Five things to know before No. 4-seed Duke men's basketball tackles NCAA tournament first weekend

Jeremy Roach loads up a shot during Duke's loss to N.C. State.
Jeremy Roach loads up a shot during Duke's loss to N.C. State.

The Blue Devils make a trip to friendly territory for their NCAA tournament opener Friday evening, taking on No. 13-seed Vermont in the first round at the Barclays Center in Brooklyn, N.Y. Here are five things to know about Duke's path through the first weekend:

Foster’s return?

Freshman guard Caleb Foster has been out since Duke’s Feb. 24 defeat against Wake Forest with a lower body injury. He was still in a boot in the Blue Devils’ ACC tournament defeat against N.C. State, and there are currently no updates on a timetable for a potential return. His availability is a key for Duke if it wants to make a deep postseason run. 

Nevertheless, his absence has been clearly missed, mostly because the team has not replaced him with another guard off the bench. Foster’s ability to control the pace of the game and drive to the basket makes him a useful asset in March when teams need multiple reliable ball handlers down the stretch. Plus, he can give the backcourt trio of Tyrese Proctor, Jared McCain and Jeremy Roach some valuable rest. 

Head coach Jon Scheyer has opted to replace Foster’s minutes with freshman forwards TJ Power and Sean Stewart. While both have shown flashes of their immense potential, their inability to play consistently has hurt the Blue Devils in the latter stretch of the season. Duke had zero bench points against the Wolfpack, and outside of a late flurry by Power, had only two in a home loss to North Carolina.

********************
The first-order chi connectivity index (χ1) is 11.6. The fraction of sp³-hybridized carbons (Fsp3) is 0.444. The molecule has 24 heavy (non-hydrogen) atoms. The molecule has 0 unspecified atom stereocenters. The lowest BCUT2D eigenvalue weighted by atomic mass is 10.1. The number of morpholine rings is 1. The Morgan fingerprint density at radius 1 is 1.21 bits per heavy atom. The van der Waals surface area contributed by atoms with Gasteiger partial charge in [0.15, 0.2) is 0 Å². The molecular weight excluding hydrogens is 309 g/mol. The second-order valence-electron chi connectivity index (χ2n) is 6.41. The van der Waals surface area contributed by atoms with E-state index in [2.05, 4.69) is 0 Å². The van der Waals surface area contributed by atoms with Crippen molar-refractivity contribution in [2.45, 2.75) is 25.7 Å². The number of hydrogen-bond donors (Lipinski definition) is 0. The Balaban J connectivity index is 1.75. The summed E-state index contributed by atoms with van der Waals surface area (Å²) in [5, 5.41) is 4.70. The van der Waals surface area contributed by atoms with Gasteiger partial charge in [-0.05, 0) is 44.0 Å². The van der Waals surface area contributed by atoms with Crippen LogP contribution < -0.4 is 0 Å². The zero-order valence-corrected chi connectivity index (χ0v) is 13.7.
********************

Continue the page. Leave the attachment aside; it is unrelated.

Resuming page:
Back-to-back losses

Last season, Duke entered the tournament on a hot streak, with a nine-game winning streak and an ACC Championship title to its name, highlighted by wins against Virginia and Miami. On the contrary, the Blue Devils are on a two-game skid this year, with losses to two Tobacco Road foes. 

However, it is a long season, and these bumps in the road are inevitable for all good teams. In addition, conference championships aren’t always a great predictor of March Madness success, as only four champions since 2010 have won their league. 

Roach noted that he would hold a players only meeting prior to the first round to refocus the team ahead of March Madness. Even though he is in a bit of a shooting slump, his veteran leadership will be essential for leading a team that does not have much NCAA tournament experience. 

Frontcourt excellence

One bright spot in the past two blunders for Duke has been the starting frontcourt of Kyle Filipowski and Mark Mitchell. Filipowski has demonstrated his physicality on the defensive end over the past two games, facing bigger centers in Armando Bacot and DJ Burns Jr. He had 28 points on a remarkable 65% shooting against the Wolfpack, along with 14 boards. The Westtown, N.Y., native was the main source of offense for the Blue Devils and even created it on the defensive end with a steal and score. While this year has certainly been an adjustment for the 7-foot sophomore moving to the five, the Second-Team All American has steadily improved in this role and will be an anchor down low for Duke this weekend.